Culture

Why Get Off This Rock (Part Two)

 

 

[This is the second part of my interview with Jeff Greason, fellow Heinlein child™ and space advocate. The first part (which gives his credentials) is here.]

I will note in passing that like me, Jeff is a “child of the lunar age.”  His date of birth is not on any public sites, but I remember we’ve talked about it and he’s some years younger than I, so he might have been born after the moon landing (or as Rep. Sheila Jackson, in a parallel universe all of her own, would have us believe, the Mars landing) . I remember watching the moon landing on TV at my aunt’s house (one of two privately owned TVs in the village) and thinking that living in space was just around the corner.  My six-year-old self, locked somewhere inside of me, still can’t believe I haven’t managed to even visit another planet by now.  Come on, I was supposed to be able to take my honeymoon on the moon.

On the serious side, I have a list of reasons why I believe we should go to space and stay this time.  I’ve given you some of them right here, in my first post on the Tennessee Valley Interstellar Conference (where I met Jeff most recently, in his role as chairman of the board of Tau Zero).  But mine are the opinions of a dreamer, a writer, someone who prizes the frontier for its freedom-bestowing abilities.

For Jeff, on the other hand, going to space is a more hands-on endeavor, and his reasons are more grounded and practical, and I think it would be interesting to listen to them.

Ever since I’ve been aware of your existence, you’ve been a devoted, not to say a single-minded advocate of space colonization. Would you mind telling people – more eloquently than I could – why “we must get off this rock?”

Like all truly fundamental questions, that ultimately is a question of values, so there are some people for whom no answer will suffice.   As has been said about jazz, “If you have to ask, you ain’t ever gonna understand”

There are many reasons which are true, but I find secondary, though others find them compelling.   For example, the industrial and economic development of space is going to require both machines and people – just as has been the case in all past economic development efforts.   And that economic development will drive some significant features of life on Earth.   For example, raising the standard of living of everyone on the planet to “first world” levels is going to require something like 30% increase in the energy use of human civilization, and space is about the only place to get that (if you didn’t know, the solar system has about a billion Earths’ worth of energy available).    Furthermore, there’s no avoiding the fact that if an unfriendly nation had a significant space presence and access to materials in space from Lunar or asteroidal sources, and the United States did not, we would no longer be able to effectively operate in space.   Therefore, only by ensuring that we maintain a lead in those capabilities can we maintain the current “global commons” of open access to space.  These are quite true, and urgent, and pragmatic reasons to desire a greater human presence in space.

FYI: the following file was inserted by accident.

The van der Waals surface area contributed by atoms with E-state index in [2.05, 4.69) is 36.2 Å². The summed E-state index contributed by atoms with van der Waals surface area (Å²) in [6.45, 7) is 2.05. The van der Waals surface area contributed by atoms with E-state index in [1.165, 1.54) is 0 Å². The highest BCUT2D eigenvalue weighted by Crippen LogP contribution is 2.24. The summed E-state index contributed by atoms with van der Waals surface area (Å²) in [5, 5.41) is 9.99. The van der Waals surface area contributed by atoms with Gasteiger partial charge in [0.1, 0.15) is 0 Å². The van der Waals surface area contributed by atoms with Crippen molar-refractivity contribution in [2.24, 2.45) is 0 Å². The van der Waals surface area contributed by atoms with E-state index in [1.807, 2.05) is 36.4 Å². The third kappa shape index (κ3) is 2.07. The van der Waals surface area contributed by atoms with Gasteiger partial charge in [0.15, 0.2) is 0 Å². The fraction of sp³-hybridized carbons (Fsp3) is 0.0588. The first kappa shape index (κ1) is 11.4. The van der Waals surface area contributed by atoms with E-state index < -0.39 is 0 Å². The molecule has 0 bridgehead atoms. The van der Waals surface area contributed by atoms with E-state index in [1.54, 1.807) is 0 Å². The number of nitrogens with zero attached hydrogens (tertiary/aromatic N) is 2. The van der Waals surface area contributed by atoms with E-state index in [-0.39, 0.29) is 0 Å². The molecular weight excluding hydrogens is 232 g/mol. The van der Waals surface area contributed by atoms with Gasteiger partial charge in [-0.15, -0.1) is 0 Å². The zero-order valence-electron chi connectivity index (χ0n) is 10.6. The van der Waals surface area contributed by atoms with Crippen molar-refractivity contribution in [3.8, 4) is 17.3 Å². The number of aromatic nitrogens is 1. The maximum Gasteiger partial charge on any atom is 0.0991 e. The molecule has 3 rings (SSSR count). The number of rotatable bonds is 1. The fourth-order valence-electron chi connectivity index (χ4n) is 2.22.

There is the long-run argument, that there are indeed risks to the survival of the human species; planetary disasters, both natural and man-made, are possible.   A good argument can be made that all successful species spread to all available ecological niches, and human beings are unique in that we have used tools and technology to redefine what we can consider “habitable” – if you think things like clothing, agriculture, controlled fire, fishing and whaling boats aren’t “technology” then try living without them!  And it is our increased use of energy, to drive high-intensity agriculture, fertilizers, transportation of food and materials, heating and cooling, synthesis of metals and concrete,  and, most recently, global trade that has allowed us to greatly expand the human population and decrease dramatically both the fraction of that population, and even the absolute number of people who live in serious poverty.    If we want civilization to continue, we need to continue that expansion to new niches, and if we want to insulate ourselves against risks to the planet, we need that population to include as many planets – indeed, as many star systems – as possible.